Tamara Keefe of Clementine’s
Tamara Keefe is one of the lucky ones. She makes a living doing something she loves, something so beautifully ingrained in her memories that it is more than just a passion, it’s part of her soul. That ‘something,’ in all its simplicity, is ice cream. Keefe, however, has gone above and beyond to make her Lafayette Square microcreamery, Clementine’s, more than just a place to get a couple of scoops. It’s a destination that is all about the experience.
Her story starts as a young girl growing up in southern California, where she lived until her previous job moved her to St. Louis nine years ago. “My family was really poor,” Keefe says. “Every Sunday after church, other families would go get ice cream, and when I asked my mom if we could, the answer was always no.” But when a garage sale stop on the way home landed them a $2 hand-crank ice cream maker, Keefe says her whole dynamic changed dramatically. “We met in the kitchen after doing our chores,” she recalls. “From then on, we made ice cream every Sunday until my mom passed.” Other families soon wanted in on the ritual, and Keefe says they went from being the ‘uncool’ family to the coolest family in church. “I attribute it all to ice cream,” she says.
For Keefe, ice cream means community and making memories. “It’s very powerful for me,” she explains. “It’s not just ice cream, it’s purpose.” But she never once dreamed of opening her own shop. Instead, Keefe became engulfed in the corporate world, rising in the ranks quickly at DuPont. “I traveled all over the world,” she says. “In 2012, I was gone 262 days. And I realized I was miserable.”
On a girls’ trip, friends prompted her to quit and open an ice cream shop. Two weeks later, she did. Keefe put her 25 years of marketing experience and background in the food industry to good use and researched the latest ice cream and dairy trends through a leading program at Penn State. “I wanted my product to be healthy, natural and good,” she says. “And I wanted a competitive differentiation.” She ended up with several.
Clementine’s is the only microcreamery in the surrounding five-state region; there are only 14 in the country. That distinction requires following strict guidelines, like being able to trace every single ingredient in her all-natural ice cream. “We make every candy, sauce, cake or cookie that goes into it (except for Park Avenue’s gooey butter cake!), and I am the only shop in Missouri that uses rBst- and hormone-free cows that are grass grazed and pasture fed,” she says. “If I can get ingredients within 300 miles of here, I do. Otherwise, I get the highest quality available.” She uses 50 percent less sugar to let her unique flavors shine through. Except for a few staples, flavors are constantly rotated; the menu might include Beet Strawberry, Cherry Almond Panettone, Gooey Butter Cake (the No. 1 crowd favorite), and one of Keefe’s favorites, Tommy’s Toffee Butter Brickle, based on her mom’s recipe. She also offers boozy flavors for the adult crowd. Maple Bourbon or Chocolate Cabernet anyone?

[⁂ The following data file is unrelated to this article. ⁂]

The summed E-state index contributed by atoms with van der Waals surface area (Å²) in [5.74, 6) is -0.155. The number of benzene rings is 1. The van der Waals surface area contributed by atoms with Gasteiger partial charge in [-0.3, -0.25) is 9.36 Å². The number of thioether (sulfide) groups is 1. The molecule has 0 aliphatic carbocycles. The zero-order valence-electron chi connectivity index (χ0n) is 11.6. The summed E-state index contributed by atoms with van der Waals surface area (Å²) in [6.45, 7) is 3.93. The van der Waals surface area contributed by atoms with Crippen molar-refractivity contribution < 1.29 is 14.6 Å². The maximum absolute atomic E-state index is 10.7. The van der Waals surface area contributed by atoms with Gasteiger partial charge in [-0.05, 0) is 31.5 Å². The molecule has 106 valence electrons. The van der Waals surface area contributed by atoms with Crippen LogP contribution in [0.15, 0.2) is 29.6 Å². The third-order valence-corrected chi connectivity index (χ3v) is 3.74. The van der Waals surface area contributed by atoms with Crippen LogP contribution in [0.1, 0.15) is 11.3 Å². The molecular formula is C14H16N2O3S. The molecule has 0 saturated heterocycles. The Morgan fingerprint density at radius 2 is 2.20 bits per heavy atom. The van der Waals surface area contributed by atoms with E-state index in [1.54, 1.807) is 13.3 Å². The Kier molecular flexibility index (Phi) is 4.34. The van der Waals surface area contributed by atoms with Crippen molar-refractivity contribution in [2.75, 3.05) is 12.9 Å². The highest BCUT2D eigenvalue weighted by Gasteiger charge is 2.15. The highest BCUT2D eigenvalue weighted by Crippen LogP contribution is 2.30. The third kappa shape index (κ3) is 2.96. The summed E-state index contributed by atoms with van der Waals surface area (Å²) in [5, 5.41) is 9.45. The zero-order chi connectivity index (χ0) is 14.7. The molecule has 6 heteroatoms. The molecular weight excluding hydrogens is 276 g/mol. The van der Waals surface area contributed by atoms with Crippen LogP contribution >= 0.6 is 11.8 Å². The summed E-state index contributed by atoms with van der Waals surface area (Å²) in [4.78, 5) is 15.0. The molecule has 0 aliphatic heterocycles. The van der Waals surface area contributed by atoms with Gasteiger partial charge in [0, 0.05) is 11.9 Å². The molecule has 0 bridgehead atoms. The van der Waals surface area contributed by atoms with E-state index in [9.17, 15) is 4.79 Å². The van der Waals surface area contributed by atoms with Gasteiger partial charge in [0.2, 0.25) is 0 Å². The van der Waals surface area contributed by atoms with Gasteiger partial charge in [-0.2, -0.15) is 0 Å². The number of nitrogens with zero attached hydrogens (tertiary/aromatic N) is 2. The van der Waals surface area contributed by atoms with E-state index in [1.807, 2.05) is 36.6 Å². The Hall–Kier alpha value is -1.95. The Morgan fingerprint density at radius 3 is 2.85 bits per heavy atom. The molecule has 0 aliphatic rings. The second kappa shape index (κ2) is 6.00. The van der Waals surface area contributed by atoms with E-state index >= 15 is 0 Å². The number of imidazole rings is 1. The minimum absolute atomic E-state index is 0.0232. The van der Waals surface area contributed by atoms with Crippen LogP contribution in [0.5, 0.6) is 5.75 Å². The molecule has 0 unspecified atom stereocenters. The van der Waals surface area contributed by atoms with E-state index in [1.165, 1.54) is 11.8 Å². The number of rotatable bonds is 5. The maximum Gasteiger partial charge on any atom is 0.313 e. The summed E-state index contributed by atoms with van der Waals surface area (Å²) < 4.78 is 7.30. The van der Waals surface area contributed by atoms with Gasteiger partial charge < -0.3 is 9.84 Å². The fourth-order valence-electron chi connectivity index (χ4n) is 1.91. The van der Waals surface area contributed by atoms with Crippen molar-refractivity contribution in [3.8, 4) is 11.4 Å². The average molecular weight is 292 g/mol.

It didn’t take long for Clementine’s (incorporated in 2014) to grow from its small, startup kitchen with Keefe delivering pints out of her car to a full-blown operation. In 2015, she bought a small but mighty shop on Park Avenue and in 2016, she expanded and moved her kitchen operations to a 5,000-square-foot building in Ferguson. “I live in Lafayette Square, and I couldn’t imagine opening my first shop anywhere else,” she says. “The neighborhood has been so warm and supportive.”
Now, Clementine’s is on the menu in about 60 well-known restaurants and hotels, and seven more retail locations are planned. The second will open in early June at 730 DeMun Ave., and a third will follow in South Hampton later this fall. Keefe has succeeded in her dream to put St. Louis ice cream on the map. No matter if there are 150 people in line or five, every customer is treated well, even if that means trying every flavor. “We don’t want to rush people,” she says. “The best part of the job is making people happy. I love hearing, ‘This is the best ice cream I’ve ever had!’”
20 Ritz crackers
20 pretzel crackers
1 c butter
1 c Brown Sugar
8 oz. chocolate chips
» Preheat oven to 425°F. Line cookie sheet with foil and butter lightly.
» Checkerboard crackers, salt side down, on sheet.
» In saucepan, melt butter and brown sugar until it runs caramel in color (a few minutes). Pour over crackers, covering evenly.
» Bake 3 to 5 minutes, until bubbly.
» Remove from oven and cover with chocolate chips. When they are melted, spread the chocolate evenly. Sprinkle with Maldon Sea Salt flakes and place in freezer or refrigerator.
» Once frozen or cool, break into pieces.
scratch-made salted caramel sauce
1 c sugar
1 ¼ c cream
1 T pure vanilla extract
2 t flaky sea salt
» Heat 1 c. sugar in a dry, 10-inch heavy skillet over medium heat, gently stirring the liquefied sugar toward the center until all the sugar is dissolved and dark amber in color. Continue to cook, stirring infrequently until the caramel starts smoking and begins to smell like it’s just about to burn. It won’t take long.
» Add 1 ¼ c. cream (mixture will splatter) and cook, stirring, until all caramel has dissolved. Transfer to a bowl and stir in sea salt and vanilla. Cool to room temperature.
Photos: Bill Barrett